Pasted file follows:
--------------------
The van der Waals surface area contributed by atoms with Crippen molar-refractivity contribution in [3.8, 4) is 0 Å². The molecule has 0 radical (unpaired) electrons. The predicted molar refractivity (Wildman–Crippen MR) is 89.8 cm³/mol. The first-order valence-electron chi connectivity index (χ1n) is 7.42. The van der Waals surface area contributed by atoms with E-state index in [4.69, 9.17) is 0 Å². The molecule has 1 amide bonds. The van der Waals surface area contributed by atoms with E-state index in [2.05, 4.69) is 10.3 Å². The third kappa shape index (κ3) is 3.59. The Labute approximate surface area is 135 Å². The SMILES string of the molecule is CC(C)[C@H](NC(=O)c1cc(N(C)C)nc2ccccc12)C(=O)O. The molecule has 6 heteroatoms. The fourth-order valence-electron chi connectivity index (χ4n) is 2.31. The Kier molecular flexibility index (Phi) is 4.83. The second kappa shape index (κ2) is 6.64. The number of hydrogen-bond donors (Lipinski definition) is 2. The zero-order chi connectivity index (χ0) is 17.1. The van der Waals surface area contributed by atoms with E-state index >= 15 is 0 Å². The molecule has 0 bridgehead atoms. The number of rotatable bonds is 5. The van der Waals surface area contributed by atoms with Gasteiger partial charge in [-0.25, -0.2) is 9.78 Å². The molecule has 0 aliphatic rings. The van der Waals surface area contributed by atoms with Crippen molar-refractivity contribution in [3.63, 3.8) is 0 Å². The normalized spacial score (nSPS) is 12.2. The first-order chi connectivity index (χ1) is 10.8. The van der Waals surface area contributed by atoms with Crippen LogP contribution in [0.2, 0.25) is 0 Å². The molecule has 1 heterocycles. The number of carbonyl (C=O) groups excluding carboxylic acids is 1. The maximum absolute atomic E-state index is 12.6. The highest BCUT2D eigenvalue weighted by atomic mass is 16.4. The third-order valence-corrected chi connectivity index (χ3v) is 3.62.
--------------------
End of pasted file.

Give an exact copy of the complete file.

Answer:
The van der Waals surface area contributed by atoms with Crippen molar-refractivity contribution in [3.8, 4) is 0 Å². The molecule has 0 radical (unpaired) electrons. The predicted molar refractivity (Wildman–Crippen MR) is 89.8 cm³/mol. The first-order valence-electron chi connectivity index (χ1n) is 7.42. The van der Waals surface area contributed by atoms with E-state index in [4.69, 9.17) is 0 Å². The molecule has 1 amide bonds. The van der Waals surface area contributed by atoms with E-state index in [2.05, 4.69) is 10.3 Å². The third kappa shape index (κ3) is 3.59. The Labute approximate surface area is 135 Å². The SMILES string of the molecule is CC(C)[C@H](NC(=O)c1cc(N(C)C)nc2ccccc12)C(=O)O. The molecule has 6 heteroatoms. The fourth-order valence-electron chi connectivity index (χ4n) is 2.31. The Kier molecular flexibility index (Phi) is 4.83. The second kappa shape index (κ2) is 6.64. The number of hydrogen-bond donors (Lipinski definition) is 2. The zero-order chi connectivity index (χ0) is 17.1. The van der Waals surface area contributed by atoms with E-state index >= 15 is 0 Å². The molecule has 0 bridgehead atoms. The number of rotatable bonds is 5. The van der Waals surface area contributed by atoms with Gasteiger partial charge in [-0.25, -0.2) is 9.78 Å². The molecule has 0 aliphatic rings. The van der Waals surface area contributed by atoms with Crippen molar-refractivity contribution in [3.63, 3.8) is 0 Å². The normalized spacial score (nSPS) is 12.2. The first-order chi connectivity index (χ1) is 10.8. The van der Waals surface area contributed by atoms with Crippen LogP contribution in [0.2, 0.25) is 0 Å². The molecule has 1 heterocycles. The number of carbonyl (C=O) groups excluding carboxylic acids is 1. The maximum absolute atomic E-state index is 12.6. The highest BCUT2D eigenvalue weighted by atomic mass is 16.4. The third-order valence-corrected chi connectivity index (χ3v) is 3.62.